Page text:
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Handmaid's Tale

On Being a Woman in the South

If you’re a woman in the South, it’s been a tougher year than usual.

A host of state legislatures, dominated by (white, male) GOP lawmakers, competed to pass the most draconian laws to invade the privacy of women. Put simply, these men substituted the beliefs of politicians for science.

If you’re keeping score, while Georgia’s version of the “heartbeat” abortion ban will certainly be signed into law by Gov. Brian Kemp, it was a Texas GOP lawmaker who won the extremism battle and underscored the Republican platform of supporting (only) life in utero when he proposed the death penalty for women who choose to have an abortion.

Handmaid’s Tale, much?

The Economic Impact

And it doesn’t stop there.

When government requires that women continue pregnancies they did not plan and do not want, the economic impact is real. Already, nationwide, women earn only about 80% of what men earn, creating a wage-gap of 20%. The single most common reason women point to for seeking an abortion is that they cannot afford to raise a child. Women who are refused abortions are four times more likely to live below the poverty line than women who have abortions.

Yet, the same state legislators who sought to reduce the number of abortions did exactly zero to address the gender pay gap or to invest in proven strategies that help women earn the money they need to care for themselves and their families.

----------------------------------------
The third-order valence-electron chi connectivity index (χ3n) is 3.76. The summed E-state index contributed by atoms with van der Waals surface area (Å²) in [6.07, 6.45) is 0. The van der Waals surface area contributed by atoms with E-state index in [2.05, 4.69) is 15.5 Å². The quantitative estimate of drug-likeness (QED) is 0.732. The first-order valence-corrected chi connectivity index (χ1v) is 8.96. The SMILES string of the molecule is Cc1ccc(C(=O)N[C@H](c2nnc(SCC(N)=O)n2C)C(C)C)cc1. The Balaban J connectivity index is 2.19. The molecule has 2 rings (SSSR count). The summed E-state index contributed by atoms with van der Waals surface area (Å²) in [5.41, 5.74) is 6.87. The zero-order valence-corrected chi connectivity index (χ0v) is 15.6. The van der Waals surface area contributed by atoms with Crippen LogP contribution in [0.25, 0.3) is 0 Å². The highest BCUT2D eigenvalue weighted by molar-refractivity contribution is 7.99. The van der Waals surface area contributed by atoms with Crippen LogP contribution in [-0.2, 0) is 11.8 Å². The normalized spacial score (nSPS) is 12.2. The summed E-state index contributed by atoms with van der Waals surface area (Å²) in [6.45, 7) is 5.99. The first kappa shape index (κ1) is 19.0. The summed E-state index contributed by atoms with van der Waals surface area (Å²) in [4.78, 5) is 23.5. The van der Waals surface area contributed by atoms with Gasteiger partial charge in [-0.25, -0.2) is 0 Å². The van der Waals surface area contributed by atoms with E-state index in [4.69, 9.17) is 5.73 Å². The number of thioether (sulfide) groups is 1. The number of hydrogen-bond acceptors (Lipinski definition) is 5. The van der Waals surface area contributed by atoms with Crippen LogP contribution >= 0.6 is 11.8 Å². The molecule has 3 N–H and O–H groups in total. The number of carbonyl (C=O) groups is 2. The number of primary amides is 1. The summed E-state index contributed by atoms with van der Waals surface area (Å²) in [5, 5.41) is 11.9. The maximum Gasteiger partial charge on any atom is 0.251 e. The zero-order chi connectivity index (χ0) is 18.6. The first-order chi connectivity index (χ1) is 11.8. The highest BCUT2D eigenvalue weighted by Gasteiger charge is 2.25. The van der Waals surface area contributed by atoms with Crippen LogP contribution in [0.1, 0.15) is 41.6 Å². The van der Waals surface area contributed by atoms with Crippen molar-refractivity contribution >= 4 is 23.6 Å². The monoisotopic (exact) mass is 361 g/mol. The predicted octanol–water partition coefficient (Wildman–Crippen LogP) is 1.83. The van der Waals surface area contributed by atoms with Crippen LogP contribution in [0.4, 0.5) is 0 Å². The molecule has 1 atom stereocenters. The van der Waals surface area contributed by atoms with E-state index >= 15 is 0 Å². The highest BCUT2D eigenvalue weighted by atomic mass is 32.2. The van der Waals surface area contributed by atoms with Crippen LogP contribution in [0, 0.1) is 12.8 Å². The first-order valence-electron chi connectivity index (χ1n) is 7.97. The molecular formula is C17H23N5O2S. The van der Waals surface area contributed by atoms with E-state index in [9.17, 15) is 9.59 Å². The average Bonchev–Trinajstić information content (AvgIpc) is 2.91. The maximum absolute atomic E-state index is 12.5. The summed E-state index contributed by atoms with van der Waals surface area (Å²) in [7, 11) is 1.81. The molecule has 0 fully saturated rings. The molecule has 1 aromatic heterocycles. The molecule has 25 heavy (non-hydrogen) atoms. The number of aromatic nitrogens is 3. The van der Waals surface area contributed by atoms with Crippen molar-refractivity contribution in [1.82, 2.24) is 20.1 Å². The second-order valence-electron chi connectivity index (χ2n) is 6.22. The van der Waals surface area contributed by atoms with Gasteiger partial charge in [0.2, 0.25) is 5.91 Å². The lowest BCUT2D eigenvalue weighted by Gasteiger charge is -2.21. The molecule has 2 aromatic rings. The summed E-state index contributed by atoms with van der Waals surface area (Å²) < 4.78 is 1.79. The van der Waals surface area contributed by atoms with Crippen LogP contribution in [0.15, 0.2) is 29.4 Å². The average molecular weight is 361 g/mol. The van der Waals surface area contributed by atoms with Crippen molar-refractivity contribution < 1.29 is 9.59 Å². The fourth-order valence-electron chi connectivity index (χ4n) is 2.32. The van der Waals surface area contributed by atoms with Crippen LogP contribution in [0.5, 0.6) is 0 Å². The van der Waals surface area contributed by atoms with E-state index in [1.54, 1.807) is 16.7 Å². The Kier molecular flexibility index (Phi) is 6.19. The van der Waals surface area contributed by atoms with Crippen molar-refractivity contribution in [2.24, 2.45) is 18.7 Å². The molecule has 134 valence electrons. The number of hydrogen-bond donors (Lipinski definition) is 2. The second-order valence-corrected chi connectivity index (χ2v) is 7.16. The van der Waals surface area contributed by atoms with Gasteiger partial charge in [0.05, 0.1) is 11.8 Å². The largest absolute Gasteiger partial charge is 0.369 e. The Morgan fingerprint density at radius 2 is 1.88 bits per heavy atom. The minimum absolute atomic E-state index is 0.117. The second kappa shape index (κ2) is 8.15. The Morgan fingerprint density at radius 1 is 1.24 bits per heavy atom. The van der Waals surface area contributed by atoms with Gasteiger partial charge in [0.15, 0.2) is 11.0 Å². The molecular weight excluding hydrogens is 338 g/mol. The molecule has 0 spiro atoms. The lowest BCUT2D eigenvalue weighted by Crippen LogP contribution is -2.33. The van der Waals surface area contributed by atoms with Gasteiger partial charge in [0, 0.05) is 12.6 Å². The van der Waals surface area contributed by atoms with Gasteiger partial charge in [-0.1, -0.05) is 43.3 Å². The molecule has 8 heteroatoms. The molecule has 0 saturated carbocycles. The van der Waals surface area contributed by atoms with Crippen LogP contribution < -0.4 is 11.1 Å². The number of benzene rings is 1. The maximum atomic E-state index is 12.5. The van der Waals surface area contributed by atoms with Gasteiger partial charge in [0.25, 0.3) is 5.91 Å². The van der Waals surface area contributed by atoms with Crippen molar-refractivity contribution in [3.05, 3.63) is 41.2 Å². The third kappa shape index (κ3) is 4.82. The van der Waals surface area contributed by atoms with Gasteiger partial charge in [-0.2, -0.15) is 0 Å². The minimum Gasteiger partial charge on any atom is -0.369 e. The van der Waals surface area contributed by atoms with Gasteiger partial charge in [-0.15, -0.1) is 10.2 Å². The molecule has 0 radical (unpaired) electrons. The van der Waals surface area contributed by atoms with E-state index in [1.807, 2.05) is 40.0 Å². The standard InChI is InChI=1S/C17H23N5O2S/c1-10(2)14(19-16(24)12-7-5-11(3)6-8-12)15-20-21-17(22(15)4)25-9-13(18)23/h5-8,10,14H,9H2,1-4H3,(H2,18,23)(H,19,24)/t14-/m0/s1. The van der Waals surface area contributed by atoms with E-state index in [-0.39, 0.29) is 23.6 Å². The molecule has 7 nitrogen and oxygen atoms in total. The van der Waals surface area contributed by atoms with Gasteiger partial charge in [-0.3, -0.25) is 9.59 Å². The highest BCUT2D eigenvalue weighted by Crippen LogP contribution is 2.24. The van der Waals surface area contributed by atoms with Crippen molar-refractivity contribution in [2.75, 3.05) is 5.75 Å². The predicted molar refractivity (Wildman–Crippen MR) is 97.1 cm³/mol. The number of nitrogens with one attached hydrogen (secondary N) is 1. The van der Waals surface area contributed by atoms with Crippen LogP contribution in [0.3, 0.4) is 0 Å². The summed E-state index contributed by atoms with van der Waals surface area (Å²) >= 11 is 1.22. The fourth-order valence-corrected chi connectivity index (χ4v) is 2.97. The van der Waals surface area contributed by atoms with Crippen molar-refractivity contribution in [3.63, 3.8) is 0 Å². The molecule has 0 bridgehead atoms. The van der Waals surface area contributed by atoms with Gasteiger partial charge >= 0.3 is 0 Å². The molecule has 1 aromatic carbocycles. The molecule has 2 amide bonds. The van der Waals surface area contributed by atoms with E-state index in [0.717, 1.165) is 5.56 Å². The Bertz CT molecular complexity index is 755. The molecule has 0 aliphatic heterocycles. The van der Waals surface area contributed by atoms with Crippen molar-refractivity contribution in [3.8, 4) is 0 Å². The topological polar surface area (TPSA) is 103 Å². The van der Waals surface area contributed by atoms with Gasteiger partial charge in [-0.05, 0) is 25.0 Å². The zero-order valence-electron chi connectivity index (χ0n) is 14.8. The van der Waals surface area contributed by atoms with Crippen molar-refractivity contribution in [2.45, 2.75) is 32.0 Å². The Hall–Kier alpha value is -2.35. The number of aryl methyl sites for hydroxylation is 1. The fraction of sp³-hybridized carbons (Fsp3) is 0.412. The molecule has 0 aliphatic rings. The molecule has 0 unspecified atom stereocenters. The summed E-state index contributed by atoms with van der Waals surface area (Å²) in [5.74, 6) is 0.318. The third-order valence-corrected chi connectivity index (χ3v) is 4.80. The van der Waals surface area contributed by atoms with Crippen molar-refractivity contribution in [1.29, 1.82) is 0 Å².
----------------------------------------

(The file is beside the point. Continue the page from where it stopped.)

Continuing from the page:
The Solution

The solution lies in the voting booth.

Nationwide, only about one-quarter of state legislators are women. While Georgia has the most women ever serving in the state legislature, it is not enough.

And, this year in Georgia, it was not enough simply to be a female legislator. When GOP Sen. Renee Unterman, who carried Georgia’s “heartbeat” abortion ban in the state senate, it became abundantly clear that we must elect more Democratic women to the state legislature.

So, today, I join Georgia hero, state Sen. Jen Jordan (D-Atlanta), whose impassioned speech opposing Georgia’s abortion ban has now been viewed by millions.

It is time for women to reclaim our rights by claiming the seats of the men — and GOP women — who believe politicians and government know better than women and doctors.

In Georgia alone, Democrats have a realistic shot at flipping at least 15 seats in the state legislature in 2020. Over the next several weeks, we will highlight each of these seats, so stay tuned. If you are reading this, and you are a woman who is ready for change, it’s time to put on your running shoes.

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